Long Term visas are seen as visits longer than 90 days and will typically be for work or study visits. If your application is approved, you will receive a visa to enter Germany. Once you are in Germany you will need to apply for your residence permit at the local

Other options

It is possible to apply for a Family & Friends visit visa. The inviting person can ask in the invitation letter that the visa be valid for longer periods e.g. one or two years. This allows the person to stay in Germany for 90 days in a 180-day cycle.  It is not optimal but at least an option.
This will most likely not be granted if it is the first time the person visits you in Germany, also not if the person has a new Passport with no previous visas in the passport.

Friends or Family visits

Do you want to invite friends or family to come and visit you in Germany?For their trip, they will need a tourist visa, which is one of the short stay (less than 90 days) Schengen visas.  There are two types of tourist visas. One is for general tourist and the other

Verpflichtungserklärung – Sponsoring someone’s visit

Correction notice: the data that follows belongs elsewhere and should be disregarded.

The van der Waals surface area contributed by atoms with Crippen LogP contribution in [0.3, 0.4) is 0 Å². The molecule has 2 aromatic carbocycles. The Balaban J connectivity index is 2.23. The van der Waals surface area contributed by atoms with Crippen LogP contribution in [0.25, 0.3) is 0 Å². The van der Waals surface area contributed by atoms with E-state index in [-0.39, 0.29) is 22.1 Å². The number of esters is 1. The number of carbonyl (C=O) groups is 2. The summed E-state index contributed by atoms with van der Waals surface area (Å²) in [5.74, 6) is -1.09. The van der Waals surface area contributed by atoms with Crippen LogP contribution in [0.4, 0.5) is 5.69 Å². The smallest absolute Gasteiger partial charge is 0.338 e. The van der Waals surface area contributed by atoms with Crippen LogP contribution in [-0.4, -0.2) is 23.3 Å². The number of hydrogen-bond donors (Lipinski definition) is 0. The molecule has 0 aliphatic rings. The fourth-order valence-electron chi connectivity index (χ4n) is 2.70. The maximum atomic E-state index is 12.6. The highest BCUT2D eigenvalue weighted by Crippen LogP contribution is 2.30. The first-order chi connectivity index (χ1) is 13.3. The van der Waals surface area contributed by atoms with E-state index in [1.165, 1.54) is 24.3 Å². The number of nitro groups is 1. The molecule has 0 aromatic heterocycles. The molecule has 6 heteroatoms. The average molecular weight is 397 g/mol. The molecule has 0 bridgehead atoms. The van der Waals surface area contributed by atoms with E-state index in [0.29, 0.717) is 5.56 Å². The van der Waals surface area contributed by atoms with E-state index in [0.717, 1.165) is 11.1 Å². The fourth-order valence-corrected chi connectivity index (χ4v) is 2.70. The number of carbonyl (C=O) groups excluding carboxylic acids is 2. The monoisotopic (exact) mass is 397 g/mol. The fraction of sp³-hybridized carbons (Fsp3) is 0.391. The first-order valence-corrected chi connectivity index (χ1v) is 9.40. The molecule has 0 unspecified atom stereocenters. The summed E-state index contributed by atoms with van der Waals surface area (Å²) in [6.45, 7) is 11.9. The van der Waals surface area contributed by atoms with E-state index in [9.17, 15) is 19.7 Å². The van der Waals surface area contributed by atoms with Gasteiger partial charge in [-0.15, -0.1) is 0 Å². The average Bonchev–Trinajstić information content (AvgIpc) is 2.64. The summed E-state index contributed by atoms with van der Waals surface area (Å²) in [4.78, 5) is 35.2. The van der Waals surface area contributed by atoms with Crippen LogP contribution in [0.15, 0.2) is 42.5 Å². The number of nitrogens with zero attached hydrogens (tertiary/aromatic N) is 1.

One of the requirements for both short-term and long-term (National) Schengen Visas is Proof of financial status and sufficient funds. When you want to sponsor someone’s visit, for example, your parents or other family members, and they cannot prove their own financial means, you need to complete a legalised letter

Information on the web

For more information see the following websites:

Additional information

The following was shared with us by a member of our FB page. This is to be seen as a shared opinion and not as legal or immigration advice. You are responsible for your own legal clarifications. No liability accepted.

“Below is a summary of what my in-laws were told by an immigration lawyer here in DE. This will obviously differ from person to person as each case is assessed individually. These were the options given to them. The costs for each option are different, depending on paperwork etc (it’s not cheap 😯)

If anyone is interested I would suggest they book a meeting with the attorneys (they do Zoom meetings) and get the correct information relevant to them. There is a fee for the initial consultation but it’s well worth it.